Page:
Baking Tips For A Great Cooking Experience

First baking tip to have the best cooking experience is to have no fear!

Take a deep breath, close your eyes and imagine that delicious triple-layer chocolate cake. Honestly, what is the worst thing that could happen? Even lopsided cakes are delicious, and you’ll do better next time.”
— Kim Laidlaw speaking to Contra Costa Times, from Kim Laidlaw’s 10 Best Baking Tips

It’s really helpful to know a few baking equivalents.

3 teaspoons = 1 tablespoon

4 tablespoons = 1/4 cup

5 tablespoons + 1 teaspoon = 1/3 cup

2 cups = 1 pint

2 pints = 1 quart

4 quarts = 1 gallon

“Depending on how much you beat the batter after the eggs are added, this crust [on brownies, pound cakes and even chocolate chip cookies] can be barely noticeable or a dramatic crisp, shiny crust.”
— Shirley O. Corriher, food sleuth and author of BakeWise, from The Hows and Whys of Successful Baking

Take one minute to mentally walk through what you’re cooking.

Before you start cooking, taking just one minute to think through what you’re about to do makes all the difference in the world. If you’re making multiple dishes, you can pick out what takes the longest to cook and the exact order to prep and cook things, seeing where there are opportunities to prep things while something else is cooking. It’s a lot more efficient to have a mental game plan so you don’t hit any bumps, like forgetting to get water boiling.

“Let the batter sit for a few minutes before pouring it into the pan. This allows the flour and other dry ingredients to fully combine with the moist ingredients. It really does make a difference in the way the cake bakes and the texture of the crumb.”
— Gina de Palma for O Magazine, from Bake a Perfect Cake: 5 Tips From the Experts

Use wide, shallow pans.

Instead of saucepans, try using wide, shallow pans for cooking instead. The wider surface area means there’s more of the pan directly touching the heating element. More surface area also means that liquids reduce faster and you can brown more food at once in a single layer.

Rotate Halfway Through

Every oven has a hot spot, and if you don’t correct for it, you run the risk of unevenly cooked pastries—or worse, some that burn or wind up underbaked. When a recipe calls for turning a baking sheet or pan 180 degrees halfway through the process, don’t ignore it. If the back of your oven is hotter than the front, you need to give every corner and side of your concoction the same treatment. Don’t, however, open the oven constantly to check on progress—it’ll lower the temperature and alter the baking time.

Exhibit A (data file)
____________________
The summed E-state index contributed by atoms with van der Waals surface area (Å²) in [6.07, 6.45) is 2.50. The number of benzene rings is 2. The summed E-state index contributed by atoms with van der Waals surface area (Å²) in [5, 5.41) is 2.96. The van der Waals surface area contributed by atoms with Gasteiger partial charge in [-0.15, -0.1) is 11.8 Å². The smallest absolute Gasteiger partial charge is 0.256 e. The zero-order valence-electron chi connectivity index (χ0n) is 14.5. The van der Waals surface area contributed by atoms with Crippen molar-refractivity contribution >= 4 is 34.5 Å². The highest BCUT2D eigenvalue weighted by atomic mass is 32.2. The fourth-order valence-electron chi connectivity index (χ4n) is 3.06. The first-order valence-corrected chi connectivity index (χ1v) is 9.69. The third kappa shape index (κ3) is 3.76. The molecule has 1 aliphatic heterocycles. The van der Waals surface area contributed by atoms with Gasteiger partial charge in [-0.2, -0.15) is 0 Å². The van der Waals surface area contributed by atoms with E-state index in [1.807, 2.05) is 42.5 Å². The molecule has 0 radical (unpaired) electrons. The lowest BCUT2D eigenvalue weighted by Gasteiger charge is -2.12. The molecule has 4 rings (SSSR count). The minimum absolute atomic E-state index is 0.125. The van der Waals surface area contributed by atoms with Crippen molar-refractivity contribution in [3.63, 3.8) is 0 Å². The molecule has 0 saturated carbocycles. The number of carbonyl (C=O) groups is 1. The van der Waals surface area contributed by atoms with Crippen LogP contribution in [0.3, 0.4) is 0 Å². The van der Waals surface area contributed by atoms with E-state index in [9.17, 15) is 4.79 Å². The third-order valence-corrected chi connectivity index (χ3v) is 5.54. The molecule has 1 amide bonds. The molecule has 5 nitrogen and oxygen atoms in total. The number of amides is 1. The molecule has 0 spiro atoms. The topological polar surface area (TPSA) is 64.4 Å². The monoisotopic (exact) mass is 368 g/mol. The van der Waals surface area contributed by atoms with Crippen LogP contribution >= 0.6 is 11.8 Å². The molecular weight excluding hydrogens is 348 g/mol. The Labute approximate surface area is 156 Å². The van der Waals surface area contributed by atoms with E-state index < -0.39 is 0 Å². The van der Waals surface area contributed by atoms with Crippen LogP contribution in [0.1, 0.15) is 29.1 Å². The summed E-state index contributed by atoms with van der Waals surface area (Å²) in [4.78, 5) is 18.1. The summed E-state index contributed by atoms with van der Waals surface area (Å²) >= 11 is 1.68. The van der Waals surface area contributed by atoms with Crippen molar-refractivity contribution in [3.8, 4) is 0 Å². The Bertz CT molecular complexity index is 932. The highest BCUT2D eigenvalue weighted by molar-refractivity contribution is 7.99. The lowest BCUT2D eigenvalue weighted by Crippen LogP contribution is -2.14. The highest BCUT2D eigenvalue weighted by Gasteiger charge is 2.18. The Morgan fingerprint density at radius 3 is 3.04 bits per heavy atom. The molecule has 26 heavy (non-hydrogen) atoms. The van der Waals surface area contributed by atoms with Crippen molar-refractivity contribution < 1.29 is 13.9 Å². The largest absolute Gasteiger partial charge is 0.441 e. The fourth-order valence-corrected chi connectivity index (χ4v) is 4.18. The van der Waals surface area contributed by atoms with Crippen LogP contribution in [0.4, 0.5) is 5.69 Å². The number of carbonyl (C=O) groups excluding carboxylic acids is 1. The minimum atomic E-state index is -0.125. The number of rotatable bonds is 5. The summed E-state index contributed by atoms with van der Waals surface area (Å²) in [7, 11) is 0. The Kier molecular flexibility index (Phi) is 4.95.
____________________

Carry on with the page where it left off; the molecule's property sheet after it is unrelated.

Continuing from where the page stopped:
“Check before the indicated cooking time for doneness. Ovens may be the exact same temperature, but surprisingly, each can cook differently. Chocolate cakes and other desserts are notoriously finicky, and usually benefit from under baking rather than over baking.”
— David Lebovitz, professional baker and author, from My Favorite Kitchen Tip, Ever

Some recipes call for creaming butter and sugar.  Here’s the deal, creaming butter and sugar means that you’re beating butter and sugar together (usually using an electric mixer with a paddle attachment) in order to aerate the mixture.  For the best results, butter must be softened to room temperature.  Cold butter will be too tough to aerate.  Beat the butter and sugar for 3 to 5 minutes on medium speed.  If the butter is at room temperature, after three minutes you’ll notice that the mixture is pale in color and slightly fluffy.

“Spend time creaming your butter and sugar together. Not to get too much into the science of baking, but the sugar crystals help aerate the butter by creating air bubbles as they cut into the fat. If you cream the butter and sugar correctly (about 10 minutes), you’ll get evenly baked, fluffy cookies.”
— Megan Willett, lifestyle reporter, from Best Cookie Baking Tips

A word on sugar
Like a fingerprint or a snowflake, no two sugars are exactly the same.

There are several kinds of sugar available, but not everyone is perfect for baking. Sweeteners worth extra consideration include:

      • White granulated sugar: The most common variety.
      • Sanding sugar: Used mostly for decoration as it gives cakes and such a shimmery exterior.
      • Brown sugar: Comes in two varieties, light and dark. The added molasses makes either kind perfect for sauces or drizzling.

“For light and fluffy baked goods, it’s important not to over stir. First, make sure your dry ingredients are completely mixed together before you get them wet. Next, instead of stirring vigorously like a cartoon chef, gently scrape down the sides and bottom of your bowl and mix with a folding motion, constantly incorporating a new section of batter.”
— Christine Frazier, food blogger, from Best Baking Tips

Pay special attention to key instructions like “cream until light and fluffy,” “mix until just combined,” and “fold in gently.” Overmixing overdevelops gluten and deflates the air pockets you worked so hard to create, as does a vigorous or overzealous folding motion. A note on sifting ingredients: Unless it’s ultralight, ultra-delicate cake flour, or powdered sugar that needs as much aeration as it can get, it’s a step you can skip.

Butter and Flour Your Pans Generously

“I once asked someone to butter and flour a pan, and she just swiped a few streaks in it,” Saffitz says. If this sends chills down your spine, you know the power of a well-buttered pan. When a recipe calls for a greased and/or floured vessel, it’s for a reason: Your batter or dough has the potential to bake on and adhere to the pan, so butter it up. Consider every nook and cranny that could get sticky, and be generous and thorough with your application—that means getting into corners and at the seams where the bottom and sides meet.

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